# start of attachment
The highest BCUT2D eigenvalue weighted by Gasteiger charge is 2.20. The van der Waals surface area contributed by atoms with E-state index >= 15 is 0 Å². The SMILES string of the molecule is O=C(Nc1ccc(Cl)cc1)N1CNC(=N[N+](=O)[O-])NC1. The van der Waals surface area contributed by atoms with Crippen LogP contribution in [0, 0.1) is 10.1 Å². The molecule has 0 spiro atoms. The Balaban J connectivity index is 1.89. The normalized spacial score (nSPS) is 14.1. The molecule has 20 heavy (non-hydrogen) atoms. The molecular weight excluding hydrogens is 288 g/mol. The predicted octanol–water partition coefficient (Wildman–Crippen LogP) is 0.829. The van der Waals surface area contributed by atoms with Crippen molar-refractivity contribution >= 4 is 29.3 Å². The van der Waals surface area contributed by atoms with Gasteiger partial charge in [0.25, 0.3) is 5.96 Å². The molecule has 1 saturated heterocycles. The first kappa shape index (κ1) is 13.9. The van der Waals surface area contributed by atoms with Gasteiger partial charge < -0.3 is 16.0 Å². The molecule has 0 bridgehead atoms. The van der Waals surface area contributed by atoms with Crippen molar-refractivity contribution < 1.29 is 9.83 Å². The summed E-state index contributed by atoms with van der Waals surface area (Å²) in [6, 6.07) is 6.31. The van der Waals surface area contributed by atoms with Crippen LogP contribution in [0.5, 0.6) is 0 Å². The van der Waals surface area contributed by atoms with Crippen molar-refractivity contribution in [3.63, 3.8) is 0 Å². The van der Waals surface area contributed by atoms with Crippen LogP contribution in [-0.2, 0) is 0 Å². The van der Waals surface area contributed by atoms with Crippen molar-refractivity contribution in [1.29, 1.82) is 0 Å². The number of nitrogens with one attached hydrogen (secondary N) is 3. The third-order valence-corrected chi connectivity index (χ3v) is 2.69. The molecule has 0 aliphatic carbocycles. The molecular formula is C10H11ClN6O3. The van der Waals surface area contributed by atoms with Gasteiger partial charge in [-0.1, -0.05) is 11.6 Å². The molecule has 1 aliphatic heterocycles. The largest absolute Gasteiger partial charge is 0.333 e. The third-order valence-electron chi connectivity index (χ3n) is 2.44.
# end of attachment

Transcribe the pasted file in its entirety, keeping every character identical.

The highest BCUT2D eigenvalue weighted by Gasteiger charge is 2.20. The van der Waals surface area contributed by atoms with E-state index >= 15 is 0 Å². The SMILES string of the molecule is O=C(Nc1ccc(Cl)cc1)N1CNC(=N[N+](=O)[O-])NC1. The van der Waals surface area contributed by atoms with Crippen LogP contribution in [0, 0.1) is 10.1 Å². The molecule has 0 spiro atoms. The Balaban J connectivity index is 1.89. The normalized spacial score (nSPS) is 14.1. The molecule has 20 heavy (non-hydrogen) atoms. The molecular weight excluding hydrogens is 288 g/mol. The predicted octanol–water partition coefficient (Wildman–Crippen LogP) is 0.829. The van der Waals surface area contributed by atoms with Crippen molar-refractivity contribution >= 4 is 29.3 Å². The van der Waals surface area contributed by atoms with Gasteiger partial charge in [0.25, 0.3) is 5.96 Å². The molecule has 1 saturated heterocycles. The first kappa shape index (κ1) is 13.9. The van der Waals surface area contributed by atoms with Gasteiger partial charge < -0.3 is 16.0 Å². The molecule has 0 bridgehead atoms. The van der Waals surface area contributed by atoms with Crippen molar-refractivity contribution < 1.29 is 9.83 Å². The summed E-state index contributed by atoms with van der Waals surface area (Å²) in [6, 6.07) is 6.31. The van der Waals surface area contributed by atoms with Crippen LogP contribution in [0.5, 0.6) is 0 Å². The van der Waals surface area contributed by atoms with Crippen molar-refractivity contribution in [3.63, 3.8) is 0 Å². The van der Waals surface area contributed by atoms with Crippen LogP contribution in [-0.2, 0) is 0 Å². The van der Waals surface area contributed by atoms with Crippen molar-refractivity contribution in [1.29, 1.82) is 0 Å². The number of nitrogens with one attached hydrogen (secondary N) is 3. The third-order valence-corrected chi connectivity index (χ3v) is 2.69. The molecule has 0 aliphatic carbocycles. The molecular formula is C10H11ClN6O3. The van der Waals surface area contributed by atoms with Gasteiger partial charge in [-0.1, -0.05) is 11.6 Å². The molecule has 1 aliphatic heterocycles. The largest absolute Gasteiger partial charge is 0.333 e. The third-order valence-electron chi connectivity index (χ3n) is 2.44.